Last November, Tim Hart received an email from his childhood friend Jack Froese. This wouldn't be news if Froese hadn't died earlier that June.
I was sitting on my couch and going through emails on my phone and it popped up, sender 'Jack Froese,' and I turned ghost white, Hart told the BBC. I read it and it was very quick and short but to a point that only Jack and I could relate on.
Hart said that Froese, who died at the age of 32 from a heart arrhythmia, used to privately tease him about his messy attic. When Hart opened his email in November, he saw a new message from Froese that read, Did you hear me? I'm at your house. Clean your f--king attic!!! Even creepier, the subject line simply said, I'm watching.
Hart reportedly sent a reply to Froese's old account, but has not yet received a response.
Froese's cousin Jimmy McGraw also received a posthumous email from the account. McGraw was similarly surprised not just by the email, but by the privileged and private information included in it. In the email, McGraw was warned about an ankle injury he suffered after Froese had already passed.
I'd like to say Jack sent it, just because I look at it as he's gone, but he's still trying to connect with me, McGraw said. Trying to tell me to move along, to feel better.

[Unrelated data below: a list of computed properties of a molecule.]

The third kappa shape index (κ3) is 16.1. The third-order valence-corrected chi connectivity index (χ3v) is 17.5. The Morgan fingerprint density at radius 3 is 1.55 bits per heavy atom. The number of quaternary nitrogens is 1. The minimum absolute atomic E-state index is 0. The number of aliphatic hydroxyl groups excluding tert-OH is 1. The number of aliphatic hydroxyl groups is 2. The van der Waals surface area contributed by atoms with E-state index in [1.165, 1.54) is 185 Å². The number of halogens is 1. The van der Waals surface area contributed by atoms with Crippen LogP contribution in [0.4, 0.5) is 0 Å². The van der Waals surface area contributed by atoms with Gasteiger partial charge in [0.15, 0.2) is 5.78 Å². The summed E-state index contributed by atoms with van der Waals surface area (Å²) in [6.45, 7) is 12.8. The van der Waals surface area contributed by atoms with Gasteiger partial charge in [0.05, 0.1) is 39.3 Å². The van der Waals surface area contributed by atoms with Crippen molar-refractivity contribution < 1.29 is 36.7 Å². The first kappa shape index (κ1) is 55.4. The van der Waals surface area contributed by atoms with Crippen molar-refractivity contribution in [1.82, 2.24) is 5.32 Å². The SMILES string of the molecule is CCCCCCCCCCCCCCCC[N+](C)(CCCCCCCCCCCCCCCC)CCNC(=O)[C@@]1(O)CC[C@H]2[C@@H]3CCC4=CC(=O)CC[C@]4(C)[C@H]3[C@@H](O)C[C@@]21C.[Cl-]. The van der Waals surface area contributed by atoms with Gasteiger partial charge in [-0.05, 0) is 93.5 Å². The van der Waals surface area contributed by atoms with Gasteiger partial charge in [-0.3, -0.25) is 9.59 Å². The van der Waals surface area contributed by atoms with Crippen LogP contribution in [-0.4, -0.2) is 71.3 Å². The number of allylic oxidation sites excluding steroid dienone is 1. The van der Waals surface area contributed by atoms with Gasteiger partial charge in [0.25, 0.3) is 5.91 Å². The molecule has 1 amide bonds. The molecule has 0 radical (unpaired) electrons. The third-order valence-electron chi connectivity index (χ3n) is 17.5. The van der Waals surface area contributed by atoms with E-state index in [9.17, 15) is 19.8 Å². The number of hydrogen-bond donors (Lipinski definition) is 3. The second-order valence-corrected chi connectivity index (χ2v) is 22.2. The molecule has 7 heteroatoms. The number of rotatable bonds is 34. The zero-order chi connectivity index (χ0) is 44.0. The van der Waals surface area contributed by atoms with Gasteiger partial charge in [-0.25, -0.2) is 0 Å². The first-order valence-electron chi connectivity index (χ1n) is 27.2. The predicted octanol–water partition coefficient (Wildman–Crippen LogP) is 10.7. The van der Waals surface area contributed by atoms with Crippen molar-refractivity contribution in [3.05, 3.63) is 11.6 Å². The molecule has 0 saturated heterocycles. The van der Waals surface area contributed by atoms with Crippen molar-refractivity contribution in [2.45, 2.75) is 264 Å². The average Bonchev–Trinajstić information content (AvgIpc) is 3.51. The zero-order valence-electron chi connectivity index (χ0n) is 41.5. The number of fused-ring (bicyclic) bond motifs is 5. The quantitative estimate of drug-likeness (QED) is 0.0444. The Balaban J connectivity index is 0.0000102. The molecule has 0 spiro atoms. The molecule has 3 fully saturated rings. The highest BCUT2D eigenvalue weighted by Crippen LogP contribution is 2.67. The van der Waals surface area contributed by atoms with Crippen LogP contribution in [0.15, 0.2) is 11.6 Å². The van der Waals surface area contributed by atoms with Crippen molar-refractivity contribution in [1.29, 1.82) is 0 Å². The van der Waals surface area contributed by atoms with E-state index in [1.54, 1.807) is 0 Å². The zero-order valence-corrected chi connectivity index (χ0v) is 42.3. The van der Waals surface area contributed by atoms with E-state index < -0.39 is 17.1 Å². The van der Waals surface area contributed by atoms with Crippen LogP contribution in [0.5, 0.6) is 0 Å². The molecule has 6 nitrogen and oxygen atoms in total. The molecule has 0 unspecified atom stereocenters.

Froese's mother, Patty, isn't looking into the mysteriousness of the emails like Hart and McGraw. Instead, she told Froese's friends to simply accept the emails as a gift.
I saw they made people happy, they upset some people, Patty said. But I see it as people were still talking about him.
For the time being, the true source of the emails remains a mystery. But Hart says he doesn't mind, even if he found out that the emails were just a prank from somebody who hacked into Froese's old email account.
If somebody's joking around, I don't care because I take it whatever way I want, Hart said.
However, there is still some hope that Froese was actually the author of those emails. The Internet provides several different ways and services for users who want to intentionally send emails after they're dead. One site, called Dead Man's Switch, lets users write email drafts that are sent to any preselected recipients after your death.
The emails are sent at certain intervals, the site says. By default, the switch will email you 30, 45, and 52 days after you last showed signs of life. If you don't respond to any of those emails, all your messages will be sent 60 days after your last check-in.
There's no knowing if Froese used a service like Dead Man's Switch before he passed, but it's unlikely given that his death was rather unexpected. Even if users don't want to prearrange unsettling emails to scare their friends after their death, anyone can still learn how to manage and secure their social media accounts for after they die.
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